While Zero Covid protocols remain strictly in force as the official response to the Covid-19 virus throughout China, the government also defines its policies as “Dynamic Zero.”
In that context, China is introducing gradual, selective, closely monitored easing measures with the expectation of more streamlined and efficient restrictions (supported by new government health mandates) and a potentially more open China in 2023.
Note the management of Covid-19 in China is subject to daily updates; all information provided herein is deemed reliable but not guaranteed, based on the most recent reporting.
Here are some key facts specific to the policy changes:
Quarantine measures upon arrival have been reduced, and policies around testing of close contacts are being revised as well.
Throughout November, China continued to see sporadic Covid outbreaks and regional lockdowns in some key cities, notably Guangzhou, and partial lockdowns in Beijing, while other major international business destinations, including Shanghai, continued for the most part with a more ‘normal’ standard of daily living, even though infections continue to spike sporadically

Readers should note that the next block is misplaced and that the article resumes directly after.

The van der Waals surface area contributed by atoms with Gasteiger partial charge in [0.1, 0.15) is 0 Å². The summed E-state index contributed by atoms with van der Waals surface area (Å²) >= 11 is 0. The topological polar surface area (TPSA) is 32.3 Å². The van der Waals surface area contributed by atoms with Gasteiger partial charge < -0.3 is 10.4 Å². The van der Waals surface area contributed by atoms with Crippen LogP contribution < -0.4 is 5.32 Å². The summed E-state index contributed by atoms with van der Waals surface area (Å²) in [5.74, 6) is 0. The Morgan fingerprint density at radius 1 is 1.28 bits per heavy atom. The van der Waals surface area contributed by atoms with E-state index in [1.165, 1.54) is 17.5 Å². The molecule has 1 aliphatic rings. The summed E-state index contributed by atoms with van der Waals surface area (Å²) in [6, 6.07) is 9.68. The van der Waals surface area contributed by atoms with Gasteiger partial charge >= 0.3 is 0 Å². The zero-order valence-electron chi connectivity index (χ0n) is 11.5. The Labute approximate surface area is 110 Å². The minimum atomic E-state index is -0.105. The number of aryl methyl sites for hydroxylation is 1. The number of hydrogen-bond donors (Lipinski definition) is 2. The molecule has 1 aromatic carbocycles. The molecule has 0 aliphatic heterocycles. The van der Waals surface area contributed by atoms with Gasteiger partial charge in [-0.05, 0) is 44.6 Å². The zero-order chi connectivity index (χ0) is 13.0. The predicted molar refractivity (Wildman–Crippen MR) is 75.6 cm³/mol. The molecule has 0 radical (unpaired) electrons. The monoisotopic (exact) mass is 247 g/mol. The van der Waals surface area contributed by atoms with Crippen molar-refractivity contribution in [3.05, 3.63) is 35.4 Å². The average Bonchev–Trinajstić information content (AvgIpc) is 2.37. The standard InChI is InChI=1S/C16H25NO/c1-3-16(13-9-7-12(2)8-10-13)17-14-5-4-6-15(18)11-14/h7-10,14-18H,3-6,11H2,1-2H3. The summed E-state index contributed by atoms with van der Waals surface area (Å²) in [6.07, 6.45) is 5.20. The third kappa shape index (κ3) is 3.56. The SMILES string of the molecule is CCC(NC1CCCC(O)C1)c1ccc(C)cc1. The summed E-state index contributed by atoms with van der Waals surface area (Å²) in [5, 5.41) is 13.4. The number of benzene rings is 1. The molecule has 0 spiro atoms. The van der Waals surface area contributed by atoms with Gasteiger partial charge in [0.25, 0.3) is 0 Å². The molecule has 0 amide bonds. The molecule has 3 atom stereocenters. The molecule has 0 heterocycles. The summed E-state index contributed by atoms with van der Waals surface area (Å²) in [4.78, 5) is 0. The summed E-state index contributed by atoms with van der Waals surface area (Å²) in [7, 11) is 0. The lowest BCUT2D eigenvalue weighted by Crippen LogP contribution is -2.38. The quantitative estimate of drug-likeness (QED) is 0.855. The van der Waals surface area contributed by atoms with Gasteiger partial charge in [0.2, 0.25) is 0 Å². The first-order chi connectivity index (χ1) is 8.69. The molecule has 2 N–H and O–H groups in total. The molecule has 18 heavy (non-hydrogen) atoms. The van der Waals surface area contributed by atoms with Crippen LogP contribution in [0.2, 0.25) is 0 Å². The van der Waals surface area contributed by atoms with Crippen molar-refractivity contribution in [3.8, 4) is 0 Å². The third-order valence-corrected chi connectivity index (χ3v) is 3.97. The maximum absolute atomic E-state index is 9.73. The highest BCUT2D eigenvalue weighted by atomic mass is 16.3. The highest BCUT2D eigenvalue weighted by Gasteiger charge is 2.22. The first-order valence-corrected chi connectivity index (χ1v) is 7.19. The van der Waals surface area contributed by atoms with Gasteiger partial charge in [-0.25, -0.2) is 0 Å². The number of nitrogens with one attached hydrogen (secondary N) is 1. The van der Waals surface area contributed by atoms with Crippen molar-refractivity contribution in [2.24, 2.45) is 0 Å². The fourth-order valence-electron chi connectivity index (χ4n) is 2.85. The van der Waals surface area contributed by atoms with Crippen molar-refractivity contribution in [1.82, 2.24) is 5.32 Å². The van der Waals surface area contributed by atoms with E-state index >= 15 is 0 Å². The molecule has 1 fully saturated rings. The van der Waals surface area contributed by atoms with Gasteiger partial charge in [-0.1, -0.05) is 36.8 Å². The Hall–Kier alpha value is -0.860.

All locals and those arriving and departing locally into and within China are still required to produce 48/72 hours negative PCR test results to use public transport and access certain public places, including athletic training centers, gyms, and performance spaces/arenas.
Testing is provided on a widespread basis.
What is daily life like for expatriates in China right now?
From our Dwellworks and Dwellworks Living perspective, Destination Services, and Temporary Accommodations support for global travelers and relocating professionals are back to normal in Shanghai and Beijing.
Visa and Immigration applications are working normally, with no unusual delays or restrictions. Chinese Embassies and Consulates in multiple countries have announced that foreigners who are holding valid APEC business travel cards and student visas/permits are now able to enter China.